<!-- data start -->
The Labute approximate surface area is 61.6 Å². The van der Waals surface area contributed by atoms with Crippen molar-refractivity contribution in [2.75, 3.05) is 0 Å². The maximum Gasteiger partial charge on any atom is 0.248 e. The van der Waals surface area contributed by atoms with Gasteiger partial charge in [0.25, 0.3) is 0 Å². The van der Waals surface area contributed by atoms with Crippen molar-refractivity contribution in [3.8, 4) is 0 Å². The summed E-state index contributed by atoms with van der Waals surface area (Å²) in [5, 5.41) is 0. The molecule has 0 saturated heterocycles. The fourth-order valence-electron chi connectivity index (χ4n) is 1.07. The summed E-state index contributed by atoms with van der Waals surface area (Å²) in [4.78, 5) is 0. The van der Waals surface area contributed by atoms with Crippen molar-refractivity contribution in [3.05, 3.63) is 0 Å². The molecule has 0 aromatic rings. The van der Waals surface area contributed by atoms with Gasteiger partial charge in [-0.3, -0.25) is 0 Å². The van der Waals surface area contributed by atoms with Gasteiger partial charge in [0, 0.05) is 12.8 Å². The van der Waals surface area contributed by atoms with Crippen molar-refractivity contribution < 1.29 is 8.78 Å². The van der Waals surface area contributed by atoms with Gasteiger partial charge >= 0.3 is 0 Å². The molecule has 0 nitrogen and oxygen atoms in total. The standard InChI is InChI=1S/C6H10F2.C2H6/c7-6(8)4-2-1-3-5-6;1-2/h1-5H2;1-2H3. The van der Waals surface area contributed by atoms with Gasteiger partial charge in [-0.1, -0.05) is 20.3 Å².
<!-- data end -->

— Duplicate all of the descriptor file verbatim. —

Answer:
The Labute approximate surface area is 61.6 Å². The van der Waals surface area contributed by atoms with Crippen molar-refractivity contribution in [2.75, 3.05) is 0 Å². The maximum Gasteiger partial charge on any atom is 0.248 e. The van der Waals surface area contributed by atoms with Gasteiger partial charge in [0.25, 0.3) is 0 Å². The van der Waals surface area contributed by atoms with Crippen molar-refractivity contribution in [3.8, 4) is 0 Å². The summed E-state index contributed by atoms with van der Waals surface area (Å²) in [5, 5.41) is 0. The molecule has 0 saturated heterocycles. The fourth-order valence-electron chi connectivity index (χ4n) is 1.07. The summed E-state index contributed by atoms with van der Waals surface area (Å²) in [4.78, 5) is 0. The van der Waals surface area contributed by atoms with Crippen molar-refractivity contribution in [3.05, 3.63) is 0 Å². The molecule has 0 aromatic rings. The van der Waals surface area contributed by atoms with Gasteiger partial charge in [-0.3, -0.25) is 0 Å². The van der Waals surface area contributed by atoms with Gasteiger partial charge in [0, 0.05) is 12.8 Å². The van der Waals surface area contributed by atoms with Crippen molar-refractivity contribution < 1.29 is 8.78 Å². The van der Waals surface area contributed by atoms with Gasteiger partial charge >= 0.3 is 0 Å². The molecule has 0 nitrogen and oxygen atoms in total. The standard InChI is InChI=1S/C6H10F2.C2H6/c7-6(8)4-2-1-3-5-6;1-2/h1-5H2;1-2H3. The van der Waals surface area contributed by atoms with Gasteiger partial charge in [-0.1, -0.05) is 20.3 Å².